It’s happened to all of us. You get on your best Saturday night garb (e.g. a tweed suit, wool socks, and a derby hat) and pick up that very-special-someone, and head to your favorite French restaurant, Le Pinson Rolle. You roll up. “Reservations for two, last name Cheddargrass,” you declare proudly, and the hostess refers to her reservation book. And she keeps referring. And she refers some more. Seconds feel like eons.
“I’m sorry, sir. No reservations for Cheddargrass. When did you make them?” And the death-spiral begins. Your powdered cheeks turn ashen. Your date is crestfallen; she’s already on her iPhone making other plans. Even your derby last lost its felt-y luster; it’s saggy, vacant, distant. Another night ruined by human error and its associated accomplices: pencils, notebooks, and other manual instruments.
If only you – and the restaurant itself – had checked out SaveMyTable, a site providing a turn-key suite of online reservation and table management tools.
The system allows restaurants to:
- Provide online reservations, which are automatically confirmed; SaveMyTable even assigns tables.
- Check seat availability real-time when taking reservations over the phone, making books (remember those?) obsolete.
- Build their own website using their development tools, along with free hosting and reservation functionality. A one-stop shop.
- Provide customers with accurate, automatically updated wait times. Customers can call or text a phone number while waiting to get their current wait times.
In fact, the more digging I did on the site, the more I realized that SaveMyTable is more than mere online reservation management. The reservation piece is a mere input, a foundation, for a far more valuable customer relationship management (they use “Guest Relationship Management”) solution. Using this customer data, users can track customer history, build custom files for targeted campaigns, create e-mails, track campaign performances, and view reports on key metrics. That’s where it sings: it takes principles of traditional, dare I say corporate, marketing and CRM, and applies them to the restaurant industry (which, if my experience in said industry is any barometer – kitchens on fire, drinking beer in the walk-in freezer, eating salmon out of the trash – is somewhat of a technology “laggard,” as we say.) There’s no extra hardware needed, as SaveMyTable opens in any standard web browser. A 30-day free trial, plus other pricing plans, are available here. There’s also some neat 20-second tutorial videos at the bottom of the home page. [For some reason, advertising them as “20-second videos” made the more palatable (get it?) to me.]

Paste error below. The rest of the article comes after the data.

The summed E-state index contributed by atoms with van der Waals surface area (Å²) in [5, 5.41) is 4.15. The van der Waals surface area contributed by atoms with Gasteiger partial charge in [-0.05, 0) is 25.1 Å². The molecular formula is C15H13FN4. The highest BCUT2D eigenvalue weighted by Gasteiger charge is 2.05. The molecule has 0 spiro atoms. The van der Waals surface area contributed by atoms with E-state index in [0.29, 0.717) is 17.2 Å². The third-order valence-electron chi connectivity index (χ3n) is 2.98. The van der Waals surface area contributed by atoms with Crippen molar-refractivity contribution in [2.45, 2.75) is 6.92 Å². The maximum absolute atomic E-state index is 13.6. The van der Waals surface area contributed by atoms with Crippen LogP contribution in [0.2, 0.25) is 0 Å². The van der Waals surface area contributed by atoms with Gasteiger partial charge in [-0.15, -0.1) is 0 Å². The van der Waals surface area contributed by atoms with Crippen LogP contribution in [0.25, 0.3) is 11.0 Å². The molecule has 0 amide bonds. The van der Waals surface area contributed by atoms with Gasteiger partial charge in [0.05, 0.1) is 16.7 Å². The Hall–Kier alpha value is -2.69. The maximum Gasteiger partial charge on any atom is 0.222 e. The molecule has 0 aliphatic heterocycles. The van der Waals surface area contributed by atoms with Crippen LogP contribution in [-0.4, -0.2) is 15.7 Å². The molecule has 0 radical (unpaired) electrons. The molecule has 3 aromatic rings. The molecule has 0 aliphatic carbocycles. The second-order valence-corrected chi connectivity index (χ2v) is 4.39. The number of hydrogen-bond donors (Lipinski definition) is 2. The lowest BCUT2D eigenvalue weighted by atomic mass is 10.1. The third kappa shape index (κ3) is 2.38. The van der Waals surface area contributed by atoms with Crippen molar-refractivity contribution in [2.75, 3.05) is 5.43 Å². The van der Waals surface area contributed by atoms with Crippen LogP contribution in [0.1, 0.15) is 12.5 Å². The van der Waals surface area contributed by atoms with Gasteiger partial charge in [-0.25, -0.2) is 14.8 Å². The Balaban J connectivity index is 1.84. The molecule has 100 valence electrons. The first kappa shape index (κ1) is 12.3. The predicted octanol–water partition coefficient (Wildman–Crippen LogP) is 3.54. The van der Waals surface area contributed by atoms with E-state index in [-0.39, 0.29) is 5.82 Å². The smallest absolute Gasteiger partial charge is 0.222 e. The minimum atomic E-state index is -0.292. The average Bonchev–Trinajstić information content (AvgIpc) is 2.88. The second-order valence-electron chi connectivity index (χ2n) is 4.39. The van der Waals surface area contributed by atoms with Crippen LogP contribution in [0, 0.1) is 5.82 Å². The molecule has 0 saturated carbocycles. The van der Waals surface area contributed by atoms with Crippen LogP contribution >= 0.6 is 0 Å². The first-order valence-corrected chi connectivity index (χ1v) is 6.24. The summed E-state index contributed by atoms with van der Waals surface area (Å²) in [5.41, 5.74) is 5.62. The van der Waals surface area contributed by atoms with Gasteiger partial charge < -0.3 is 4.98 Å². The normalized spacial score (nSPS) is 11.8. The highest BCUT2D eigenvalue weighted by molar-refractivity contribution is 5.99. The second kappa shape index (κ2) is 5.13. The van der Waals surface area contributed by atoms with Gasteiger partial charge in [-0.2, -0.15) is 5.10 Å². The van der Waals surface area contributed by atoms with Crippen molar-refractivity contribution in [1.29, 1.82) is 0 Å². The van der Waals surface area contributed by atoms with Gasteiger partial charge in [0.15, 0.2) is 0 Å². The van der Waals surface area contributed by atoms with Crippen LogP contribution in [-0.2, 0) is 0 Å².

As a first-time user, my suggestions are as follows:
- This may not be the most constructive comment – since I don’t have a fool-proof solution – but, when I initially checked out the site, I perceived SaveMyTable as a suite of stand-alone tools. Like a buffet (get it?) But once again, the magic sauce (get it?) is within its end-to-end guest management approach: this tool will create a gold mine of valuable customer data and trends than can prove invaluable. This is my ignorance here, but aside from tallying up receipts and comparing them across days, it seems like the list of manually-derived management metrics are minimal, man. This automation would a huge step up, and any way to market it as “this is not your grandfather’s online reservation management system” (of which, I imagine, there are a few?) would be great.
- I would accentuate their Support capabilities because at first blush, this solution may not be for technophones. The online reservation tutorial,for example, looks fantastic and effortless (screen shot below); yet, for certain restaurants, they may be intimidated. While SaveMyTable requires no new hardware, any effort to flesh out the Support site to assure clients they’re calloused, service-industry hands will be held throughout the process, if need be, would be helpful.
The illuminating anctedote which kicked off this feature was presented from the customer’s point of view. But, as someone who worked in the “industry” for six years can tell you, these tools can avoid many debacles for restaurants. There’s nothing worse than telling some dandy in a derby you don’t have his reservation (I mean, he may Yelp you, yknow?) And actually, speaking of Mr. Cheddargrass, you may ask what came of him. Well, in this installment of “Where Are They Now?” Mr. Cheddargrass is the successful proprietor of a used t.v. store near Boulder City (where, alas, there are no French restaurants.) He lives with his mother, and his derby was last seen passing through a Homeland Security checkpoint in Cuidad Juarez with a fake moustache. And though Mr. Cheddargrass blames his humilating reservations experience on not using SaveMyTable, in a way, it made him stronger. So don’t feel bad for him. He’ll be just fine. Call me crazy, but I have a good feeling about him.